she has trouble walking.

I’ve kept this e-mail in my inbox and return to it regularly for two reasons.

First, the sentimental: My dad is the kind of man who finds poetry in day-to-day existence, even in circumstances I would never have thought lent themselves to beauty, humanity, humor or thankfulness. It humbles me.

And second, the professional: Sometimes the simplest way to put things is the most evocative. As a journalist, this lesson is worth its weight in gold (provided you’re not getting paid by the word, at which point, verbosity has its merits).

It was with this second point in mind, that I turned to the great human equalizer: personal ads. But with a Webby twist–I hit up Craigslist and, in particular, the “missed connections” section. There’s an inherent longing and sadness about a missed opportunity, especially when people throw themselves out there to reclaim that lost chance. So it seemed a reasonable place to start. What did I find? Aside from the fact that I could fill a collection based on metro-platform flirting alone, I’m now taken with this vaguely unsettling and simultaneously comforting feeling that no matter where I am, I am so not alone.

Some of what I’ve reprinted here thrills me, some intrigues me, one kinda distresses me. But each has a lyrical quality; a cadence that calls out. Each is exactly how I found it online, though I admit to tinkering with line breaks for the sake of the blog format, and I’ve removed the “M4M” or “W4M” gender indicators as I found them distracting to the overall point. Anyway…as found on Craigslist:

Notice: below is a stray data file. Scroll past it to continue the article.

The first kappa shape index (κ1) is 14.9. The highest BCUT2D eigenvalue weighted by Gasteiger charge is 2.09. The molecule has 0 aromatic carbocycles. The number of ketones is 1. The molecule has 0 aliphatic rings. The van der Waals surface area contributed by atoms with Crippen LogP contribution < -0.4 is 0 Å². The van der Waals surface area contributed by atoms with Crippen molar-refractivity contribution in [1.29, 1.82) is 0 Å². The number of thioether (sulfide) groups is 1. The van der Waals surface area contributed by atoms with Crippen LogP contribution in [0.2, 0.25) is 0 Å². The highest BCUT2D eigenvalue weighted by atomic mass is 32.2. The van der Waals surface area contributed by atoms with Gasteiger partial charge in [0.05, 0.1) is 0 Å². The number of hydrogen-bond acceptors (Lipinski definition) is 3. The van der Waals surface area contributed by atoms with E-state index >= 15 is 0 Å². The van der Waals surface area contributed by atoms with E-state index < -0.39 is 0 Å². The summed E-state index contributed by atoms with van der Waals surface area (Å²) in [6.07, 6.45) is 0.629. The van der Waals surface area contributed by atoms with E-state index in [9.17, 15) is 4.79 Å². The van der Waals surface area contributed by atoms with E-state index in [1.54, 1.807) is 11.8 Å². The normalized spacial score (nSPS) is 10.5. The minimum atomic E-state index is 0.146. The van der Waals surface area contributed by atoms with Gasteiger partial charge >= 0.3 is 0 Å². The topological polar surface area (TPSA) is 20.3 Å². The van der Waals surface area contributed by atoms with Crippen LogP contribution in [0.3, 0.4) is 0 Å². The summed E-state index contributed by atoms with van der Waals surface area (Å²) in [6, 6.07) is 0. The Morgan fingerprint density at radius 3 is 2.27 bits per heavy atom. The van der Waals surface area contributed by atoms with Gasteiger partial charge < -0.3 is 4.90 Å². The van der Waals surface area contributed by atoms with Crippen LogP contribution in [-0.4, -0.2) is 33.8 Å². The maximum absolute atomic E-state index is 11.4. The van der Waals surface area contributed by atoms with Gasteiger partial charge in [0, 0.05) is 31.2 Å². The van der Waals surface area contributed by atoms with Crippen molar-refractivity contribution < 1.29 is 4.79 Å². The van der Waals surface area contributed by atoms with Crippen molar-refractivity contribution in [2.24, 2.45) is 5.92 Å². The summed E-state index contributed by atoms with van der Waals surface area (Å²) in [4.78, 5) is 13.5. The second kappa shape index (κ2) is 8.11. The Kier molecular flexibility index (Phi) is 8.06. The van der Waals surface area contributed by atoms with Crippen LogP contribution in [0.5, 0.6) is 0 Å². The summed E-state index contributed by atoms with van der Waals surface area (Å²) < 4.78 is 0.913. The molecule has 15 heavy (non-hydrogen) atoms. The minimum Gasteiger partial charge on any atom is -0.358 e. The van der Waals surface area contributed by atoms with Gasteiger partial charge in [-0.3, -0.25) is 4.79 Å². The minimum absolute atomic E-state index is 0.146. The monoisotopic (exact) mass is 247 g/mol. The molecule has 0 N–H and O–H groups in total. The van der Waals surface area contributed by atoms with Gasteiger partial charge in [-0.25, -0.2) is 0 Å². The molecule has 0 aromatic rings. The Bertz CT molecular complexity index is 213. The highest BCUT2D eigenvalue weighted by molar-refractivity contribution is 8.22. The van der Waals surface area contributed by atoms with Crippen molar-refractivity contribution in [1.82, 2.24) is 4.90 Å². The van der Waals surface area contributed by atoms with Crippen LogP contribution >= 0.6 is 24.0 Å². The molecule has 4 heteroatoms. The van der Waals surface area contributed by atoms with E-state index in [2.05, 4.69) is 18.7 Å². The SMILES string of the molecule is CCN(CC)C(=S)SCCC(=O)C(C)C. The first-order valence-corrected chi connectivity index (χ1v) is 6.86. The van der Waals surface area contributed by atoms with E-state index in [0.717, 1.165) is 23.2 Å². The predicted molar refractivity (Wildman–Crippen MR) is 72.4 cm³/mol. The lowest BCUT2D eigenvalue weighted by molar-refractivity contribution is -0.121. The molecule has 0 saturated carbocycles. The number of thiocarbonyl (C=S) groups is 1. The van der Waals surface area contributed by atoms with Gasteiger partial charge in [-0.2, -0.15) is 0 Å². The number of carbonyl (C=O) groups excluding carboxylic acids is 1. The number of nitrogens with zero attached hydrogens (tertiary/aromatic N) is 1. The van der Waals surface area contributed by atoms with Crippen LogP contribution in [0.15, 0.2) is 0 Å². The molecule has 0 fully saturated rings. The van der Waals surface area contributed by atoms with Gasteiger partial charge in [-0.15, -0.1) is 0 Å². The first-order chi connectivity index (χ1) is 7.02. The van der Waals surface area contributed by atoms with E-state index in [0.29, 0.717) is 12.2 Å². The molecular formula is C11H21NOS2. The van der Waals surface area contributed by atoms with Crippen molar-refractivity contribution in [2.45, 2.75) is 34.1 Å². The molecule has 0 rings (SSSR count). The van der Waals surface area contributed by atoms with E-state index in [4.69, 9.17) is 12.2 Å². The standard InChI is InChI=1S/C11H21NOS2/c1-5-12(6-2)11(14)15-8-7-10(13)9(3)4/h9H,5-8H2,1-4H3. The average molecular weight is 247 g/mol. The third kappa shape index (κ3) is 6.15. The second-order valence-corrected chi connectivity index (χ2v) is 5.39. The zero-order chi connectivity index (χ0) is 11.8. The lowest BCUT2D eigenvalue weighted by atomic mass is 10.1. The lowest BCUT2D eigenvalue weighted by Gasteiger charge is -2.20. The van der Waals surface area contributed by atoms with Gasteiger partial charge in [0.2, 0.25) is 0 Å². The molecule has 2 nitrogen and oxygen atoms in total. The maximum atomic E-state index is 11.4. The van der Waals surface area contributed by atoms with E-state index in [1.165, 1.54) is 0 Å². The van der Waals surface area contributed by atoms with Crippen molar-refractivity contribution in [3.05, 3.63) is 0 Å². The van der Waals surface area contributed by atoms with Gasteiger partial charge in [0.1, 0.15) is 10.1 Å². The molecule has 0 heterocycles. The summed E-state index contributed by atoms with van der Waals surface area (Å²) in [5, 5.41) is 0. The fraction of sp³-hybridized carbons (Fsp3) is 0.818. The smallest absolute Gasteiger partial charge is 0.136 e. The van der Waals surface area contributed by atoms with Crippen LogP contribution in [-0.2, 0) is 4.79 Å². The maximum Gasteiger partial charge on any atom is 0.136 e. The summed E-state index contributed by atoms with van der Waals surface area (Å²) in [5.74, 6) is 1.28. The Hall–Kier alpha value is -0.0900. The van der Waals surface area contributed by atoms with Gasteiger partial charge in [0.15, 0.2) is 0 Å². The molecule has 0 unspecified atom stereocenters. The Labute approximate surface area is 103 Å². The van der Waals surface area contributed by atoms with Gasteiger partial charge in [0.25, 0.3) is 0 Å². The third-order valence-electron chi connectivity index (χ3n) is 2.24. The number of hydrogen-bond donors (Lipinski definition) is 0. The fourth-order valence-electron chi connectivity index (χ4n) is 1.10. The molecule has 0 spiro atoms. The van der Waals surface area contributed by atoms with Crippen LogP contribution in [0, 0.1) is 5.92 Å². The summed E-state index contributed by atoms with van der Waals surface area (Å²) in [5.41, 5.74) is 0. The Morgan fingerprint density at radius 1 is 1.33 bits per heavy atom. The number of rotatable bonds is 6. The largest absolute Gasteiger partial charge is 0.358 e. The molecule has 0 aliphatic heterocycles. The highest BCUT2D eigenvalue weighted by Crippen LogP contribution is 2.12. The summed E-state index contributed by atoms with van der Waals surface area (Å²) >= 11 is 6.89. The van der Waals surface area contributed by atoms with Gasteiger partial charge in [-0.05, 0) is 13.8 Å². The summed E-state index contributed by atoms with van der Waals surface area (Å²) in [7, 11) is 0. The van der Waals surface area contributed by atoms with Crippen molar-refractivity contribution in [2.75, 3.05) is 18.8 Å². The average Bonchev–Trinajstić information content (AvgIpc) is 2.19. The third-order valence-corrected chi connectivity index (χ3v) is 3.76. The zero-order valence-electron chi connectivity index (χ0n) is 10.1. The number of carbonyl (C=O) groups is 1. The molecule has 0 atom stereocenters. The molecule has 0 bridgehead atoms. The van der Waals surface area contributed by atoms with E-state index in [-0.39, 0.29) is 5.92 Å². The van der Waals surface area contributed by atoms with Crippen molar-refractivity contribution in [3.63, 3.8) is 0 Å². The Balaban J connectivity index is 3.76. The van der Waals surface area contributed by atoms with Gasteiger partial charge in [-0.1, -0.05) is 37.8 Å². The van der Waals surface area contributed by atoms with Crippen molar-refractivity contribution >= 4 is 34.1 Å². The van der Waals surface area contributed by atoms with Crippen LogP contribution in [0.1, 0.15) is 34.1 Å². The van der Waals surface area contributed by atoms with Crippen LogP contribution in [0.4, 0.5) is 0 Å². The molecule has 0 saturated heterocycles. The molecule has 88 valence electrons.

“Unintended Poetry”
By Missed Connection posters on Craigslist

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Choco-Pan v. Satin Ice, Part Duex

It is with a sense of chagrin that I write this as I recently realized I never followed up on my Choco-Pan v. Satin Ice quandary. Not that I expect many of you were on the edge of your seat, anxiously awaiting my findings…but still. I shouldn’t leave loops open like this.

So here’s the background. When I first started baking anything close to fancy looking cakes (opposed to just fancy tasting), I experimented with fondant — primarily because my buttercream icing skills leave just about everything to be desired. Fondant is, first and foremost, sugar, water and corn syrup. It is a curious saccharine thing and hopelessly in-fashion among the cake world, initially popularized by the likes of Martha Stewart before spreading throughout the entire, predatory wedding industry. When most people taste it, it generally ranks up there with eating paste–assuming paste is still passĂ© for those over 4. It’s all the more disappointing when you finally gnaw through the exquisitely decorated fondant to find, within, a sawdust cake-block smeared with a scant offering of flavored buttercream. But that’s a digression for another time.

First I tried, (and quickly abandoned) Wilton, as I dislike the taste of caulk. Sorry, Wilton. So, through recommendations and experimentation, I now toggle between Choco-Pan and Satin Ice. Let’s discuss:

Choco-Pan